With such a satisfactory wrap up, Numbers is quick to close the curtain with a swift last line: “These are the commandments and the laws that God commanded by the hand of Moses to the Children of Israel, in the Plains of Moab, by Jordan-Jericho.” (Num 36:13) Good show. Cue the soaring happy score.
We usually read the final weekly reading of Numbers, Masei, along with the one before, Matot. Together they create the longest reading of the year. The significance of the climax to Numbers may slide by us in the rush to get through the reading and as we get tangled in the technicalities of the revolution in marriage laws. The commentary is silent mostly about the startling fact that we’ve just heard the announcement of an unprecedentedly massive wedding, a five-fold celebration of women choosing their own mates. This even beats Shakespeare’s record in his comedy As You Like It, which famously ends with four simultaneous weddings.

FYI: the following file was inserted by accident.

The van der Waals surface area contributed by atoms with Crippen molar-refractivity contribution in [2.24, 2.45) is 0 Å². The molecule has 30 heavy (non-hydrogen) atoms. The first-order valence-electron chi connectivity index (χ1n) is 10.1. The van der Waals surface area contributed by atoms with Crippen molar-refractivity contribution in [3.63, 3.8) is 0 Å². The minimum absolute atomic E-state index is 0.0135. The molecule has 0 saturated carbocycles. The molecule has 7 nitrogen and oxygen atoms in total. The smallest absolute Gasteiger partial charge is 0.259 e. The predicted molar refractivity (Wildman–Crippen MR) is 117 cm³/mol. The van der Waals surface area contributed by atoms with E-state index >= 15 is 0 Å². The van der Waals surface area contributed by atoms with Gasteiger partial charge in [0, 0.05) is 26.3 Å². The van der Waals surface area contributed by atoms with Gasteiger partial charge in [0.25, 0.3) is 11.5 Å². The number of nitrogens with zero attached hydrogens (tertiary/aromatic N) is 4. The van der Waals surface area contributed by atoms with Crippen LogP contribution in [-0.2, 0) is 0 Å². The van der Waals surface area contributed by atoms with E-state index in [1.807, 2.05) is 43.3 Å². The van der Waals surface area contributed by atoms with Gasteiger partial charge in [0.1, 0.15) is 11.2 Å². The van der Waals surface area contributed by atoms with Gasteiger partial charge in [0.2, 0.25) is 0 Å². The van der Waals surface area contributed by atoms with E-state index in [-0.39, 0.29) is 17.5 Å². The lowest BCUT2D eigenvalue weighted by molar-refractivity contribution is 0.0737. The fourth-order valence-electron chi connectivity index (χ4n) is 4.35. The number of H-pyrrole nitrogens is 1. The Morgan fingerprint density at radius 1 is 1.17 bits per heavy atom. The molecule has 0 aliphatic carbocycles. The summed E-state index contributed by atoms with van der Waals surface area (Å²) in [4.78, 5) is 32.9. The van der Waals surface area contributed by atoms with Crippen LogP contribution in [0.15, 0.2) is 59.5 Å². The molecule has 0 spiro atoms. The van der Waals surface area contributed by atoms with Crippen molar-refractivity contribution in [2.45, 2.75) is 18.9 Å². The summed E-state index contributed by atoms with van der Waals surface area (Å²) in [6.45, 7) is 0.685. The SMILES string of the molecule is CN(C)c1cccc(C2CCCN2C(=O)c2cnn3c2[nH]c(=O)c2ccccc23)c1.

Once we join the party, the message for the sweep of the epic narrative of the Hebrews starts getting deeper and clearer. It is really a celebration of the entire joyous covenant of the Torah, its climax. So let’s swiftly recap that epic in the light cast back by this happy moment.